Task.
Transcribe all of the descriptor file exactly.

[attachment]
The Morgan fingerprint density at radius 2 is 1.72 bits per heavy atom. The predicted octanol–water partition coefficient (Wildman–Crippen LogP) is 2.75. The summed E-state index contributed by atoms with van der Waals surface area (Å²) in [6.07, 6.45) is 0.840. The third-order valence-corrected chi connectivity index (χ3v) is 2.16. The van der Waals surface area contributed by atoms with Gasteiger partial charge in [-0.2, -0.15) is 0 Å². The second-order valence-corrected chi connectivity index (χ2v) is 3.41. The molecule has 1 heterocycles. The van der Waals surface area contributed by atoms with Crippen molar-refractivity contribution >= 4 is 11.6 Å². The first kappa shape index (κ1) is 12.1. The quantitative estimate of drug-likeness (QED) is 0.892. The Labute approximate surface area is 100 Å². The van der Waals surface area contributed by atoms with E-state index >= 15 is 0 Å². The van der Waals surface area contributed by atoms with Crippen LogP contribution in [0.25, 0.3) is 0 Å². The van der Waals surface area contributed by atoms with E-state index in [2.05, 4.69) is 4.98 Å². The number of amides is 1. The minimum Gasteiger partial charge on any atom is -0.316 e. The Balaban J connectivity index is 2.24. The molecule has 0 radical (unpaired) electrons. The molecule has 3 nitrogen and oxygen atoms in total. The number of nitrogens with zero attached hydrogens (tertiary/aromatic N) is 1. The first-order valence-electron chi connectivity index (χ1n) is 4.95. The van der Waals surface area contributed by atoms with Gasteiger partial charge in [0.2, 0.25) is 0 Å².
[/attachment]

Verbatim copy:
The Morgan fingerprint density at radius 2 is 1.72 bits per heavy atom. The predicted octanol–water partition coefficient (Wildman–Crippen LogP) is 2.75. The summed E-state index contributed by atoms with van der Waals surface area (Å²) in [6.07, 6.45) is 0.840. The third-order valence-corrected chi connectivity index (χ3v) is 2.16. The van der Waals surface area contributed by atoms with Gasteiger partial charge in [-0.2, -0.15) is 0 Å². The second-order valence-corrected chi connectivity index (χ2v) is 3.41. The molecule has 1 heterocycles. The van der Waals surface area contributed by atoms with Crippen molar-refractivity contribution >= 4 is 11.6 Å². The first kappa shape index (κ1) is 12.1. The quantitative estimate of drug-likeness (QED) is 0.892. The Labute approximate surface area is 100 Å². The van der Waals surface area contributed by atoms with E-state index >= 15 is 0 Å². The van der Waals surface area contributed by atoms with Crippen LogP contribution in [0.25, 0.3) is 0 Å². The van der Waals surface area contributed by atoms with E-state index in [2.05, 4.69) is 4.98 Å². The number of amides is 1. The minimum Gasteiger partial charge on any atom is -0.316 e. The Balaban J connectivity index is 2.24. The molecule has 0 radical (unpaired) electrons. The molecule has 3 nitrogen and oxygen atoms in total. The number of nitrogens with zero attached hydrogens (tertiary/aromatic N) is 1. The first-order valence-electron chi connectivity index (χ1n) is 4.95. The van der Waals surface area contributed by atoms with Gasteiger partial charge in [0.2, 0.25) is 0 Å².